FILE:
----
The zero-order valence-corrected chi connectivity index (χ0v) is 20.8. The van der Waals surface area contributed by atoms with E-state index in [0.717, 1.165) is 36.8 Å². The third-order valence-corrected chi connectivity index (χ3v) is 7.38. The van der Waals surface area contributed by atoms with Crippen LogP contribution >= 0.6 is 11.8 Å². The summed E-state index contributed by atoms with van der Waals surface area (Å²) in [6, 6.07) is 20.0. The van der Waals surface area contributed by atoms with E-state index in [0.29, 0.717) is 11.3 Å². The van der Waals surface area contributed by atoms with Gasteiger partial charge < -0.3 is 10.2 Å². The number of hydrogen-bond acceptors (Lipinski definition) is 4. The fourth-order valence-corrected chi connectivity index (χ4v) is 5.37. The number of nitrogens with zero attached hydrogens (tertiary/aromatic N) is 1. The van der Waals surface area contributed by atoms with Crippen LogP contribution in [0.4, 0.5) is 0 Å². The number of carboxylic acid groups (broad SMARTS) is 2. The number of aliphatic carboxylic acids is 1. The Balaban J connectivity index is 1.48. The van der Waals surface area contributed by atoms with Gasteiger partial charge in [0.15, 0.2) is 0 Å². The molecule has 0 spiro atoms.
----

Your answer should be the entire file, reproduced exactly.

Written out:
The zero-order valence-corrected chi connectivity index (χ0v) is 20.8. The van der Waals surface area contributed by atoms with E-state index in [0.717, 1.165) is 36.8 Å². The third-order valence-corrected chi connectivity index (χ3v) is 7.38. The van der Waals surface area contributed by atoms with Crippen LogP contribution >= 0.6 is 11.8 Å². The summed E-state index contributed by atoms with van der Waals surface area (Å²) in [6, 6.07) is 20.0. The van der Waals surface area contributed by atoms with E-state index in [0.29, 0.717) is 11.3 Å². The van der Waals surface area contributed by atoms with Gasteiger partial charge < -0.3 is 10.2 Å². The number of hydrogen-bond acceptors (Lipinski definition) is 4. The fourth-order valence-corrected chi connectivity index (χ4v) is 5.37. The number of nitrogens with zero attached hydrogens (tertiary/aromatic N) is 1. The van der Waals surface area contributed by atoms with Crippen LogP contribution in [0.4, 0.5) is 0 Å². The number of carboxylic acid groups (broad SMARTS) is 2. The number of aliphatic carboxylic acids is 1. The Balaban J connectivity index is 1.48. The van der Waals surface area contributed by atoms with Gasteiger partial charge in [0.15, 0.2) is 0 Å². The molecule has 0 spiro atoms.